It turns out a rock can tell us a lot about gender. In a recent study, Ashley Martin, an assistant professor of organizational behavior at Stanford Graduate School of Business, recruited more than 200 participants and gave each a rock. One group was asked to decorate its rocks as creatively as possible; the other was asked to anthropomorphize them with “uniquely human qualities.” (The participants were told that the rocks that received the highest ratings from a pair of judges would win $100.)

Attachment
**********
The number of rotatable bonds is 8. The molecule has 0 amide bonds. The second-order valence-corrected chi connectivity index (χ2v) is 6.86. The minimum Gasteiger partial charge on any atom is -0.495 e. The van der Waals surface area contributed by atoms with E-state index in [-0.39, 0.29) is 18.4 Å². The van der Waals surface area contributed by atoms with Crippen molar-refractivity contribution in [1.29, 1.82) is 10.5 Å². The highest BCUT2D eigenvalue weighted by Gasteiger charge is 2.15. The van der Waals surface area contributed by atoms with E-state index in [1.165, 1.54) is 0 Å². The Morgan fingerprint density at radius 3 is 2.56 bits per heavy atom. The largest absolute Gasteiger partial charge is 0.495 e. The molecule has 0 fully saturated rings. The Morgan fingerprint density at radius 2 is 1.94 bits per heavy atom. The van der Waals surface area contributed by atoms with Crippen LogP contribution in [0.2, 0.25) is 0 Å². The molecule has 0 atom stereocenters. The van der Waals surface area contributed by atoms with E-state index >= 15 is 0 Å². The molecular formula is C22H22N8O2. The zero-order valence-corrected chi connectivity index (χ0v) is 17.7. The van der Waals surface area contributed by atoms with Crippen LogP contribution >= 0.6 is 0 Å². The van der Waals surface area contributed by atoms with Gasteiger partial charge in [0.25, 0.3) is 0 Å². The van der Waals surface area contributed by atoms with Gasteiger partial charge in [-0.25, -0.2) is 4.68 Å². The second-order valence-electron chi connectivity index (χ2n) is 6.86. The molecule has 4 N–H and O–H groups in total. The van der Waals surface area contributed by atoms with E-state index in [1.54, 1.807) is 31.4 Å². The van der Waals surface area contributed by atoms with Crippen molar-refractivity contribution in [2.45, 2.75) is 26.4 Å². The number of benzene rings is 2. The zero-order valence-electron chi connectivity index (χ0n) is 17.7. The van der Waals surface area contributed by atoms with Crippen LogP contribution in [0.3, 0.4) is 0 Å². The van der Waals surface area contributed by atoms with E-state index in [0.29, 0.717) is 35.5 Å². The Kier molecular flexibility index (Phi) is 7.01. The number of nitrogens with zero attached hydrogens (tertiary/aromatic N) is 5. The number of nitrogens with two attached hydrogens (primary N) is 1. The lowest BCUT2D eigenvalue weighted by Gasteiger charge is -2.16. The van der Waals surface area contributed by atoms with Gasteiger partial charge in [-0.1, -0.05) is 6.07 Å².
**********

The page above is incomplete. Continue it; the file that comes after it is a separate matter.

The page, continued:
People in both groups were more likely to ascribe gender to their rocks than other social categories such as race, age, or sexual orientation. Yet those who anthropomorphized their rocks were more likely to see their creation as “humanlike” — and the only characteristic that predicted how human a rock appeared was gender.
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